Validity of an integral

The question is: Integrate the function $\left(\dfrac{9}{(6x-5)}\right)^{1/2}$, with no limits given. I can get the integral, which is $(6x+5)^{1/2}+c$, but the second part is , hence, find the range of values for the integral to be valid, showing your working clearly. I would like to know under what conditions an integral is valid, as I get the answer $x$ is more than or equal to $\frac{5}{6}$ but my teacher says it is just $x$ is more than $\frac{5}{6}$.

• What are you integrating when $x = \frac{5}{6}$? Is it valid to integrate that?
– Alex
Mar 11 '14 at 3:53

$$\sqrt{\frac9{6x-5}}$$ will remain real if $\displaystyle6x-5\ge0$

but will remain finite if $\displaystyle6x-5\ne0$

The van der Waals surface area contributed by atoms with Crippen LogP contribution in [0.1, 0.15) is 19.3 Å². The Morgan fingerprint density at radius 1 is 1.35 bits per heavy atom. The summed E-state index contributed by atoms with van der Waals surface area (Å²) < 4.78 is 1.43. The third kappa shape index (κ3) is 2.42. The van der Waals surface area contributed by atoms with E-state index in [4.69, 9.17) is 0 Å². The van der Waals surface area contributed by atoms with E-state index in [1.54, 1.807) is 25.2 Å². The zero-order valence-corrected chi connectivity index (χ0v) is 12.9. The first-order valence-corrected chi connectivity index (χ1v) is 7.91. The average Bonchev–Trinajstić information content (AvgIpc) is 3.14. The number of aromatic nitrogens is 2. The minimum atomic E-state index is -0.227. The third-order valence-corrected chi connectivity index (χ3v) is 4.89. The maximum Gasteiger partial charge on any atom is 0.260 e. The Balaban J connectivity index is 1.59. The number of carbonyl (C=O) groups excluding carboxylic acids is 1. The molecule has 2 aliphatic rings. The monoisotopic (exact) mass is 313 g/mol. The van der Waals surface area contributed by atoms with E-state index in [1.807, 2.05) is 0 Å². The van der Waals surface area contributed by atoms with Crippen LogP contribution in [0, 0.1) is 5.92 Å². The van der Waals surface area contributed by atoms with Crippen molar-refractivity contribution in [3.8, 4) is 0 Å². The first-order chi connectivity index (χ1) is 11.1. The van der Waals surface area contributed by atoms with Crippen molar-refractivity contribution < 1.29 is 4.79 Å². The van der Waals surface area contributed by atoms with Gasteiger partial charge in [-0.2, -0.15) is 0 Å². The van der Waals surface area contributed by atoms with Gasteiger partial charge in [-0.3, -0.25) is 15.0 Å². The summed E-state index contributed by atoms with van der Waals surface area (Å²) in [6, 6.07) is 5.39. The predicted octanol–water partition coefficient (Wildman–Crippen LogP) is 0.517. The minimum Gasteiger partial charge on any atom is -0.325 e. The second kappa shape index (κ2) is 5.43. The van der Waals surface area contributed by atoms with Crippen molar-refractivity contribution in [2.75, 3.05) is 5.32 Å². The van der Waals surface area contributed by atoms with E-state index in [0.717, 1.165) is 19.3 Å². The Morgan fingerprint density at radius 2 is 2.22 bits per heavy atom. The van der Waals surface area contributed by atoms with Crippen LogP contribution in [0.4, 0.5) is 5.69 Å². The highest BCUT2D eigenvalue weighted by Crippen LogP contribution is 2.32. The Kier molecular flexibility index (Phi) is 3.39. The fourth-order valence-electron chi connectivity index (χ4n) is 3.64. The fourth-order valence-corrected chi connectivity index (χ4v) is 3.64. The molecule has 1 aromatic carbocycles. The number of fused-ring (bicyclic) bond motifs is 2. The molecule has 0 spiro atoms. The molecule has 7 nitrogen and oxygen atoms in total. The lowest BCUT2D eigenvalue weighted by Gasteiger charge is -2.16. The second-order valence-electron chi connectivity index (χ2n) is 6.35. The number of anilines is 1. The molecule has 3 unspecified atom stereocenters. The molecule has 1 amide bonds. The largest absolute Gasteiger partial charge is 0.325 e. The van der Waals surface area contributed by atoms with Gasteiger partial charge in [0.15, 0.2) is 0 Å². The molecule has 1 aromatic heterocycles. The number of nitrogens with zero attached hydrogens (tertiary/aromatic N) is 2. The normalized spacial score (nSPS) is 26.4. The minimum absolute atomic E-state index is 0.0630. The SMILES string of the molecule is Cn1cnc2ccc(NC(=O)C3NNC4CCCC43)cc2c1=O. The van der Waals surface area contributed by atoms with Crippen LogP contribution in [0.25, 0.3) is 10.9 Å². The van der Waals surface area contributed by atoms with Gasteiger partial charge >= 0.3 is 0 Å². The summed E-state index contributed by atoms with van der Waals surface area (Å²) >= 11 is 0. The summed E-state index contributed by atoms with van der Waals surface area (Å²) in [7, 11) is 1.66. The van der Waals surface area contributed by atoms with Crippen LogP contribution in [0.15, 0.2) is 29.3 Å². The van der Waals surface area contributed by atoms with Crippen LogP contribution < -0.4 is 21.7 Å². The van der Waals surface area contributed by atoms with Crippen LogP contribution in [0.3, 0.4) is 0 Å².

• umm.... I was asking about the validity of the integral, in this case (6x+5)^(1/2). I am a newbie at integration, so can you please explain how knowing the thing to be integrated is real or finite will help? also can you explain what finite means in this context? Thanks. Mar 11 '14 at 3:29
• $$I=\int\sqrt{\frac9{6x-5}}dx=3\int\frac{dx}{\sqrt{6x-5}}$$ Setting $\sqrt{6x-5}=u\implies 6x-5=u^2\implies6dx=2udu\cdots$ $$I=3\frac{2\sqrt{6x-5}}6+K$$ for $6x-5>0$ Mar 11 '14 at 3:33
• The questions is why $x \gt \frac{5}{6}$ and why not $x \geq \frac{5}{6}$. I do not know how to succinctly explain this.
Because the original function doesn't exist at $x = 5/6$. Sure the integral can still be evaluated, but it won't be a standard integral (I'm assuming you haven't got to improper integrals yet).